Aramaic: חקל דמא —meaning: field of blood
also known as: Akeldama, Akel Dama, Hakeldama, Hakel-D'ma, Hak ed-damm, Ḥaqel D'ma, Ἁκελδαμάχ (Greek), Hakeldamach
This is the name which the Jews gave in Aramaic to the field which was purchased with the money which had been given to Judas, the betrayer of our Lord.
The word means “field of blood.” It was previously called “the potter’s field” (Matthew 27:7-8; Acts 1:19), and was appropriated as the burial-place for strangers.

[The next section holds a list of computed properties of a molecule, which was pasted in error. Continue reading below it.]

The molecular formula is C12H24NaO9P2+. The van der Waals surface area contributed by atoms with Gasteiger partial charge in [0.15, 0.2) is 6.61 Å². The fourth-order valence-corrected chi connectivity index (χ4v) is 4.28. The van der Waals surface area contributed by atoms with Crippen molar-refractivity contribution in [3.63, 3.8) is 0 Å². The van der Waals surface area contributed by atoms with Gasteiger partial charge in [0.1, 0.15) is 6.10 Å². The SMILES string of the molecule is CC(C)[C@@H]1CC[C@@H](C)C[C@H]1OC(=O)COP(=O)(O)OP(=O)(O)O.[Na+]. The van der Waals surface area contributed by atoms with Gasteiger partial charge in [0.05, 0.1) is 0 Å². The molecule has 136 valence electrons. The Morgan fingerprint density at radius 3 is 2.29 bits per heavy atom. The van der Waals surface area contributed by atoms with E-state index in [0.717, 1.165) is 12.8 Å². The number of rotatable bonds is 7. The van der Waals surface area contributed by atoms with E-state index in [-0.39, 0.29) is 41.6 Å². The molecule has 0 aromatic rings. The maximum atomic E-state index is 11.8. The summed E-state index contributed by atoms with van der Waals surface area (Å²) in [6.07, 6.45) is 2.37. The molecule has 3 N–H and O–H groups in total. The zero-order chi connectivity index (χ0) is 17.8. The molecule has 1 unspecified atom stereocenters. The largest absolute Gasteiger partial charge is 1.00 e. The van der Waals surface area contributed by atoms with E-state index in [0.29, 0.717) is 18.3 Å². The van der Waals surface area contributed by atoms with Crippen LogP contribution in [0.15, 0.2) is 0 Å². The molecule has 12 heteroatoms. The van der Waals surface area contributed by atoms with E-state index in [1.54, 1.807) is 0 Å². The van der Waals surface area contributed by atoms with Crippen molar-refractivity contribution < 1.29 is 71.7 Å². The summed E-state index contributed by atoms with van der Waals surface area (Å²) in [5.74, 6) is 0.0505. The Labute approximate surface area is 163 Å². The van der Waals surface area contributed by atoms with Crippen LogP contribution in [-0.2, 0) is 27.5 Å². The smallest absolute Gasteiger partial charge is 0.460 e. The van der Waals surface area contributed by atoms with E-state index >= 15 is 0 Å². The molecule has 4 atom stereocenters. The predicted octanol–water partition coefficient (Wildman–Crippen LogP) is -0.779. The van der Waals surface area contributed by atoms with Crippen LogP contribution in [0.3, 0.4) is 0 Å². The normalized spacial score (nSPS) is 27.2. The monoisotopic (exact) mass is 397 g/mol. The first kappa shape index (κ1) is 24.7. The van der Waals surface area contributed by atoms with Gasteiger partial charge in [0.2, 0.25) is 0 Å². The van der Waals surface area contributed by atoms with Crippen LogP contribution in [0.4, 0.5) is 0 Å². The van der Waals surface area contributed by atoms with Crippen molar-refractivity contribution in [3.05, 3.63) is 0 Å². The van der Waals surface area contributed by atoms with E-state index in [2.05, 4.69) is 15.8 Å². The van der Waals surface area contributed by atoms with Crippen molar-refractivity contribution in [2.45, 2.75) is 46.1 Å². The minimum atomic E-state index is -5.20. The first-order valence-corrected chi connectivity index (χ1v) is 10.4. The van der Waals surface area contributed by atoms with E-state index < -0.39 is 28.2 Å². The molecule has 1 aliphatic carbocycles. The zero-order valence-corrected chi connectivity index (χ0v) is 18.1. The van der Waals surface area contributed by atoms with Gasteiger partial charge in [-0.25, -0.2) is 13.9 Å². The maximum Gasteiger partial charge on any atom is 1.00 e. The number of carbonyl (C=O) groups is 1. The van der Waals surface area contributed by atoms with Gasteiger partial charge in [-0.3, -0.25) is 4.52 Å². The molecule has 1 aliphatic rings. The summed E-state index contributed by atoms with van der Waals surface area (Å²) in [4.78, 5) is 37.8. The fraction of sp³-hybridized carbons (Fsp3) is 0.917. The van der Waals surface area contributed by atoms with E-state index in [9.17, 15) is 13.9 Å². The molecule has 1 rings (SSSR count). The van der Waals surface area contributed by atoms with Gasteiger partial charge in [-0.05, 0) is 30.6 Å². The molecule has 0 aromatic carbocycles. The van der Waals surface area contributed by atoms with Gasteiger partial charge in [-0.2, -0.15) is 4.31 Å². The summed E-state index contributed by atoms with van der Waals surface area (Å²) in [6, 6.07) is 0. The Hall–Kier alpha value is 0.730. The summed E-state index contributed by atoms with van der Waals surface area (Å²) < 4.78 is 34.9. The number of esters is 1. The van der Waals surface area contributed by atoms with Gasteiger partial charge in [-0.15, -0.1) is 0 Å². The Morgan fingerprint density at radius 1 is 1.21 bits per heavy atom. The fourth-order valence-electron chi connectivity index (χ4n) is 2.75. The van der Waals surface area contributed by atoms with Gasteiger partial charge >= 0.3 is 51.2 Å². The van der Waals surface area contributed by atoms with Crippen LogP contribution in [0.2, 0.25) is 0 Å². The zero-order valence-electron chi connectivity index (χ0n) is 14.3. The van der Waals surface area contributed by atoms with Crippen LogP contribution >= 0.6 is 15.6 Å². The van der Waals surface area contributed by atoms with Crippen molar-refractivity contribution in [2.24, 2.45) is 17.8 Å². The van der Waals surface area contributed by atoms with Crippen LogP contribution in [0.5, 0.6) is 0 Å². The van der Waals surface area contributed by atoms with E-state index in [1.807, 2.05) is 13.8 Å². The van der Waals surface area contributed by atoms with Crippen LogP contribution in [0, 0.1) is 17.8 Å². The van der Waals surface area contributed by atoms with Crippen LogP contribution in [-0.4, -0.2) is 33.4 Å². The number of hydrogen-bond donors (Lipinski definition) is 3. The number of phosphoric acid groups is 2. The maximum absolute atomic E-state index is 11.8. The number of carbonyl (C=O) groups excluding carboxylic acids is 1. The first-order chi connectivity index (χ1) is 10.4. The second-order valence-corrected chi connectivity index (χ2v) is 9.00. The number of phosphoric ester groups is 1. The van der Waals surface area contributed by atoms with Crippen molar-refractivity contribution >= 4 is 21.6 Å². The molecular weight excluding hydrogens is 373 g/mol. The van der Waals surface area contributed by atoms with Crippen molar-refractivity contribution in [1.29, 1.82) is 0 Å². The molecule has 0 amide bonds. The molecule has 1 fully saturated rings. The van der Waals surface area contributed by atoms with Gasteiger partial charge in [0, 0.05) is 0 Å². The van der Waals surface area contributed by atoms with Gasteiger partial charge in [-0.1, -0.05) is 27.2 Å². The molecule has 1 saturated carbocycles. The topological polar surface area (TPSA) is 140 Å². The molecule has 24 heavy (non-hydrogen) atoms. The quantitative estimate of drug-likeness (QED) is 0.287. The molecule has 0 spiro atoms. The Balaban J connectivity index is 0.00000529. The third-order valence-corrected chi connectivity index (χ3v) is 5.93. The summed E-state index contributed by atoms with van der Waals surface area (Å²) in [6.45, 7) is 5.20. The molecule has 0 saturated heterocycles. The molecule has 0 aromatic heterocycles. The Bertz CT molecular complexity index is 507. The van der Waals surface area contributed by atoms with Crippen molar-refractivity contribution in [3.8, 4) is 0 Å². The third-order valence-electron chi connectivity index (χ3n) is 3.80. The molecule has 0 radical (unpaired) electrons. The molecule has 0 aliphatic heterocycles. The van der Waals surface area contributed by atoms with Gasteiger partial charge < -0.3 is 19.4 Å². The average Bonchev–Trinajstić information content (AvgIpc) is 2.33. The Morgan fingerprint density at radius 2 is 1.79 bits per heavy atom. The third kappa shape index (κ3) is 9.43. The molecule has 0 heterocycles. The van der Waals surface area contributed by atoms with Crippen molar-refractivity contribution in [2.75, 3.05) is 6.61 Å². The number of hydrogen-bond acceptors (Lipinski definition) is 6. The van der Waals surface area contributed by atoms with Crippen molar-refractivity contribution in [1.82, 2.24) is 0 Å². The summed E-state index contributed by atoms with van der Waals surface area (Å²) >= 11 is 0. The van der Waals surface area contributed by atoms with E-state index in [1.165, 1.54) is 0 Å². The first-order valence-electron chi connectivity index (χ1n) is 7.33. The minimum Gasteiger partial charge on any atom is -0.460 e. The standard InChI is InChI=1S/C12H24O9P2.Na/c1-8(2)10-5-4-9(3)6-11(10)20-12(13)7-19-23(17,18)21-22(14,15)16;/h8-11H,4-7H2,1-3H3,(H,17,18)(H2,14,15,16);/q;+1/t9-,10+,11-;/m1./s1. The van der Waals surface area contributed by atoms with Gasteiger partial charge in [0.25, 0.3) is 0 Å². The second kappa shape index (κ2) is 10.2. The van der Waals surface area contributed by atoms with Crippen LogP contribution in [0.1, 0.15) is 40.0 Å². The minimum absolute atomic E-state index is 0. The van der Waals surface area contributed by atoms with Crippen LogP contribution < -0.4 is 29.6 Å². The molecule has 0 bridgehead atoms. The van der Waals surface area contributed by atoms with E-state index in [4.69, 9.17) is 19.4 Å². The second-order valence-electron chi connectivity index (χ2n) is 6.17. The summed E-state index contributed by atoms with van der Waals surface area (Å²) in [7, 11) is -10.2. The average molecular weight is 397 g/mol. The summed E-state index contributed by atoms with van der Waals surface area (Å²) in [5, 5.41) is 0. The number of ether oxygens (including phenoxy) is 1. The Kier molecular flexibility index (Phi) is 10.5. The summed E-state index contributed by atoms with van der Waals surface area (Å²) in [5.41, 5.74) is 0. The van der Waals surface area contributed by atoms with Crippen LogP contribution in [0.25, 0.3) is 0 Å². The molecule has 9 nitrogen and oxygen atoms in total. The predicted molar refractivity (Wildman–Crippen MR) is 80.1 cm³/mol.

It is believed to lie on a narrow level terrace on the south face of the valley of Hinnom. Many ancient burial caves (Jewish-type sepulchres) have been discovered in this area, as well as a layer of bones and debris many feet thick.
A Greek Orthodox monastery was built at this site in the 1800s. Earlier the site was owned by the Armenian Patriarchate of Jerusalem (aka Armenian Patriarchate of Saint James) of the Armenian Apostolic Church.
Article Version: August 8, 2019